Technology for Learners
Guiding 2016-17 CAASPP Activities
Author: Rick Phelan
As schools advance work in the 2016-17 school year, it’s wise to plan specific actions focused on California Assessment of Student Progress and Performance (CAASPP) tasks. Along with delivering the Smarter Balanced ELA and mathematics tests for grades 3-8 and 11, schools will also be piloting the new California Science Test. The California Science Test pilot will be administered to all students in grades 5 and 8 along with one assigned grade at the high school level. This blog post shares steps which can support readiness and positive student outcomes.
Step 1: High Altitude CAASPP View Take a ‘high altitude’ look at the 2016-17 school year from the perspective of CAASPP. SCOE has developed a sample district plan outlining activities for tech support staff, students, teachers, and administrators through the lense of CAASPP. The high altitude view provides a monthly outline of actions for schools. The document can be adapted or modified to suit district needs and is available as either a Word or PDF file.
Step 2: Review 2016 End of Year Results
Schools are encouraged to reflect on their 2015-16 results involving local measures, portfolios, exhibitions and end of year summative assessments. To help with review of 2016 SBAC results, schools can look in a number of different places:
Ed Results Partnership
EdSource Smarter Balanced Results
CAASPP Test Results
Overall results should be considered along with significant subgroup information. When reviewing SBAC data, educators should consider the following questions:
- Did students have enough time to practice on the form and format of the test?
- Did students get the right supports and accommodations?
- Is the achievement gap different comparing ELA and mathematics?
- How can the variables of curriculum, instructional strategies and/or time be considered in relation to outcomes? Should any of the variables be adjusted?
- Can the disaggregated data for EL and formerly EL students provide additional insight?
- Are there instructional programs that seem to be more effective than others?
Along with these questions, educators are encouraged to look at ELA and math grade level results focusing on:
- Achievement Level Descriptors
- Claims, Targets & Standards
Check out the 2016 Guide for Smarter Balanced Reporting along with resources from the California Department of Education for more ideas and information on analyzing results.
Step 3: Articulate 2016-17 Outcomes & Formative Assessment Check Points
School faculties, parents and students are encouraged to have a “team” approach when thinking about learning outcomes for 2016-17. Ideally, all members on the team should feel informed and work in concert to support 2016-17 goals. Starting points involving students and parents are offered through through the following resources:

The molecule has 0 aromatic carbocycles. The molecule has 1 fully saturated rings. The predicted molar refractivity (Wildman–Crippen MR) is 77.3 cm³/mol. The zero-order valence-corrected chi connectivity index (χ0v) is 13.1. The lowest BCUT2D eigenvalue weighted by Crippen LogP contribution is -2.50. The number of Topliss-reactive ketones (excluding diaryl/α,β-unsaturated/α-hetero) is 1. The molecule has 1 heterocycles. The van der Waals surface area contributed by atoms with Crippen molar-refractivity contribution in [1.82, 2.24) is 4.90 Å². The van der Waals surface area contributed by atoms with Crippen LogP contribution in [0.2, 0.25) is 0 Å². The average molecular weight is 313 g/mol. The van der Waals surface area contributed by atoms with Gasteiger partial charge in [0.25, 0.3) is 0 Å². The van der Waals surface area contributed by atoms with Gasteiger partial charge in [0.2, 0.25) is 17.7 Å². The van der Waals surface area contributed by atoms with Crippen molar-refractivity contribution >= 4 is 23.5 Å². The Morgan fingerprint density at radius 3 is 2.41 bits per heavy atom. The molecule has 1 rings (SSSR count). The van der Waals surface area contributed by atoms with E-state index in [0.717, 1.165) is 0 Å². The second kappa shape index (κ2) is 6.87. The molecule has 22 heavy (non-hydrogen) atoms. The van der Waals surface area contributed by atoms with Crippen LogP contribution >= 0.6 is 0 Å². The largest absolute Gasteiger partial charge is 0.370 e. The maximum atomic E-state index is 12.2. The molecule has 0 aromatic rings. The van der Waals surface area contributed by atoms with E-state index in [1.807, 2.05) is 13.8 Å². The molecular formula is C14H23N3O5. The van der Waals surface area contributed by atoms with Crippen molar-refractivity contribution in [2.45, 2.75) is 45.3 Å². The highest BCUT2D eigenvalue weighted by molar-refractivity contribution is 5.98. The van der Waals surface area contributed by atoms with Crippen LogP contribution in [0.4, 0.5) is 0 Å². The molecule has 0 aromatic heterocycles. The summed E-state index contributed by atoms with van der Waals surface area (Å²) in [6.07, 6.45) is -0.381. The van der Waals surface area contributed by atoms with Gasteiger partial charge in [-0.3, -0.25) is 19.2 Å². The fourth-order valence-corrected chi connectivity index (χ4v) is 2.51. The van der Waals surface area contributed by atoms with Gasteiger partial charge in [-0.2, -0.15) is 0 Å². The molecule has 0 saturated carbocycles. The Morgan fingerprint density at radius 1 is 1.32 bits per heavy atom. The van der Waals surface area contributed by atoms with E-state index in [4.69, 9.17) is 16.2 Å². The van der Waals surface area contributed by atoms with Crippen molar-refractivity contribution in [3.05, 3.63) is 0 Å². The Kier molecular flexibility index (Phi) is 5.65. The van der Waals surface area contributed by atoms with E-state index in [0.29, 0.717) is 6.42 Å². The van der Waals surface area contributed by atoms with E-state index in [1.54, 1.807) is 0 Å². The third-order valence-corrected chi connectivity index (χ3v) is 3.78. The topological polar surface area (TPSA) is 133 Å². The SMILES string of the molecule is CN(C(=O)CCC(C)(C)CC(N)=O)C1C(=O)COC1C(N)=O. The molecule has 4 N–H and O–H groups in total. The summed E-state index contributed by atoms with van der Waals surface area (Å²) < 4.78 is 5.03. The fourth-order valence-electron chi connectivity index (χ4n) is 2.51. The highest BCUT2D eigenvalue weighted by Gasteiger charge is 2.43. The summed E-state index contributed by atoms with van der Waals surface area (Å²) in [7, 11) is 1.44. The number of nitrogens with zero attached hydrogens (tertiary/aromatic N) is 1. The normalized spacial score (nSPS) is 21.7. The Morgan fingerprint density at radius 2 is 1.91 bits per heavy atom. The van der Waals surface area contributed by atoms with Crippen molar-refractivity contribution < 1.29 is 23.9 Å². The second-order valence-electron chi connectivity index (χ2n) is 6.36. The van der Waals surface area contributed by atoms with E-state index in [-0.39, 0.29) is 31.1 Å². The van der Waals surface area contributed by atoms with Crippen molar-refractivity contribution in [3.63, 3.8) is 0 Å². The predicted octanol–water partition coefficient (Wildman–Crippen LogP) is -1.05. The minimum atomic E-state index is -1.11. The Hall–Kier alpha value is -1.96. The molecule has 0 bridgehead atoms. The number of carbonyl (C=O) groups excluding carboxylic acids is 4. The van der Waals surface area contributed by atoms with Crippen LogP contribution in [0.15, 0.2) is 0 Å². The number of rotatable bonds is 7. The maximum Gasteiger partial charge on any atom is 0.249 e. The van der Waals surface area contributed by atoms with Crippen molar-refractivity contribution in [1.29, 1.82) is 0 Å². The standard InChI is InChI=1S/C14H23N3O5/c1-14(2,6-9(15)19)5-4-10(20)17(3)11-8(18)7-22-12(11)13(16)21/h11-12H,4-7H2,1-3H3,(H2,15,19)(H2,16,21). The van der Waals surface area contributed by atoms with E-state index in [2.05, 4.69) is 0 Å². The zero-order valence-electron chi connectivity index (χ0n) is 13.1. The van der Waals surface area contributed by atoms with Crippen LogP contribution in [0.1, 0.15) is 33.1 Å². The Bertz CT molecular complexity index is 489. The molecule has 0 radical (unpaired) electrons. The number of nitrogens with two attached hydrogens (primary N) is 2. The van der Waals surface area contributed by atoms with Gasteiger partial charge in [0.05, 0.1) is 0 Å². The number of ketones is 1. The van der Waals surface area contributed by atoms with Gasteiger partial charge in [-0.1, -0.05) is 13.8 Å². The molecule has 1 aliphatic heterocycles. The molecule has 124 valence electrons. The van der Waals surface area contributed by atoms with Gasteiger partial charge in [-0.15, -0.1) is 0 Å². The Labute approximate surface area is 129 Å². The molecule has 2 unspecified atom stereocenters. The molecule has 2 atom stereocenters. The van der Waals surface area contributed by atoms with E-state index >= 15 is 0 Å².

- Kid Friendly ELA and mathematics standards in English & Spanish
- Materials to support parent understanding of California Standards
Educators should be gauging learning progress throughout the year. This graphic from the California ELA/ELD Framework offers perspective on this work:
The California State Board of Education offers two specific tools to aid all California public school educators in this work:
- Smarter Balanced Digital Library- tools and practices designed to help teachers utilize formative assessment processes for improved teaching and learning in all grades
- Interim Assessments- Designed to inform and promote teaching and learning by providing information that can be used to monitor student progress toward mastery of the California Standards
Educators can obtain access to the SBAC Digital Library and Interim Assessments through their District Assessment & Accountability Coordinator.
Step 3: Integrate Technology Tools as Part of Daily Instruction
Technology can play a key role helping students access and express understanding of California Standards. The Fresno County Office of Education produced a document titled, “Recommended Digital Literacy & Technology Skills to Support the California Common Core State Standards,” to help educators see connections. Teachers are encouraged to marshall technologies that offer efficient and effective grade level learning opportunities for students. In doing this educators frequently discover technology resources can provide alternative learning pathways. Some of these can be found in open education resources providing alternative text, audio, and video. In addition, there are also alternate ways of expressing learning through technology including multimedia presentation tools, recorded text, and extensions to Google Chrome. A sample ‘alternate learning path’ can be found in this 4th grade student’s California Mission project using Minecraft. Work in these areas frequently has direct connections with Smarter Balanced Usability, Accessibility and Accommodation Guidelines. In other words, using technology in daily instruction helps students be prepared for the technology based Smarter Balanced Summative Assessment.
Upcoming Professional Development Opportunities in Sonoma County
Preparing for CAASPP Summative Assessments- January 18, 2017
2016-17 CAASPP Institutes- February 2 & 3, 2017